Abacavir/Lamivudine Could Be Driving Liver Damage in People with HIV/HCV Coinfection


Progression of liver fibrosis among ART-treated patients with HIV/HCV coinfection is associated with the type of nucleoside/nucleotide reverse transcriptase inhibitor (NRTI) "backbone," Canadian research published in the September 23 online edition of Clinical Infectious Diseases suggests.

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The study was designed to see if fibrosis progression -- assessed by measuring changes in APRI scores over 5 years -- was associated with protease inhibitor (PI) or non-nucleoside reverse transcriptase inhibitor (NNRTI) treatment. However, the findings showed that progression was actually linked to the NRTIs abacavir/lamivudine (Epzicom or Kivexa).

"[Abacavir/lamivudine] use with either a PI or NNRTI was associated with changes in APRI score over time regardless of anchor class [PI or NNRTI]," commented the authors. No significant association was found between fibrosis progression and treatment with the NRTI backbone tenofovir/emtricitabine (Truvada). The authors do not regard their findings as definitive and are calling for further research.

A large number of HIV-positive people are coinfected with hepatitis C virus (HCV). Coinfected patients experience faster progression of liver fibrosis compared with HIV-monoinfected patients. Some antiretroviral drugs have been associated with liver toxicities. However, no long-term study has evaluated the association between antiretroviral class and progression of liver disease in coinfected individuals.

Investigators with the Canadian Co-infection Cohort therefore designed a study to assess the progression of liver disease in coinfected people treated with modern antiretroviral regimens based -- or anchored -- on either a PI or NNRTI. The NRTI backbone was also taken into account.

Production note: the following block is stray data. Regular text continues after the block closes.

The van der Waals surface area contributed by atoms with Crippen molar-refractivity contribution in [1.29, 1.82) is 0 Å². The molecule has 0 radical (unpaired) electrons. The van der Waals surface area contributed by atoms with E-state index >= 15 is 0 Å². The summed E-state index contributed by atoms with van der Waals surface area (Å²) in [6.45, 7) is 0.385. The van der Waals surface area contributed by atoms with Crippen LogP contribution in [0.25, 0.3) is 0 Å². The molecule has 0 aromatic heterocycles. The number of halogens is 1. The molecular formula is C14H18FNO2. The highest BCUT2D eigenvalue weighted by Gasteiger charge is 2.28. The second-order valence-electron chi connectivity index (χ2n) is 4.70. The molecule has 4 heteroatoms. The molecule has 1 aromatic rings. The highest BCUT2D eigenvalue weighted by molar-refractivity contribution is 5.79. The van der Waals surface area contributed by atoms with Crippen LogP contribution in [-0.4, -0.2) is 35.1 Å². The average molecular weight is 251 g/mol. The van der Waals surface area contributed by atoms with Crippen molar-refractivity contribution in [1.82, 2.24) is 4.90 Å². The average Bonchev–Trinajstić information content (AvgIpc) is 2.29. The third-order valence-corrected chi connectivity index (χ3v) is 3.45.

Fibrosis was assessed by measuring changes in APRI score -- a biomarker index calculated using aspartate transaminase (AST)lavel and platelet count. The authors’ statistical analysis took into account other factors potentially associated with liver damage, including age, sex, duration of HCV infection, drug and alcohol use, HIV viral load, and CD4 cell count.

The study population included 628 patients. They were equally divided between PI and NNRTI users. Efavirenz (Sustiva) was by far the most commonly used NNRTI (92%). The most frequently used PI was ritonavir-boosted atazanavir (Reyataz; 47%), followed by lopinavir/ritonavir (Kaletra; 29%), ritonavir-boosted darunavir (Prezista; 15%), and atazanavir alone (9%). Approximately two-thirds of patients received the Truvada backbone (PI = 67%; NNRTI = 69%).

The authors' first analysis showed that PI therapy was associated with an 11% increase in APRI score over 5 years. This compared to a 5-year increase of 7% with NNRTI therapy. The median APRI score was 32% higher among Truvada users when compared to people treated with Epzicom.

Despite this, changes in APRI score appeared to be driven by use of the Epzicom backbone. The median 5-year increase was 16% when combined with a PI and 11% when used with a NNRTI.

The investigators believe that the association between Epzicom and liver damage is biologically plausible. "[Abacavir] can reduce hepatocyte proliferation and increase intracellular lipids and lactate levels," they explained. "[Abacavir] is extensively metabolized by the liver."

In contrast, Truvada users did not experience a significant increase in APRI score during follow-up when used with either a PI (8% increase over 5 years) or NNRTI (3% increase over 5 years).

"This study was designed to investigate the role of the class of anchor agent on progression of liver fibrosis, not the backbone," concluded the authors. "Therefore further investigation is required to better understand how different backbone/anchor drug combinations can affect the liver of HIV-HCV coinfected persons in the long-term."



L Brunet, EE Moodie, J Young, et al. (Canadian Co-infection Cohort Study). Progression of liver fibrosis and modern combination antiretroviral therapy regimens in HIV-hepatitis C co-infected persons. Clinical Infectious Diseases. September 23, 2015 (online ahead of print).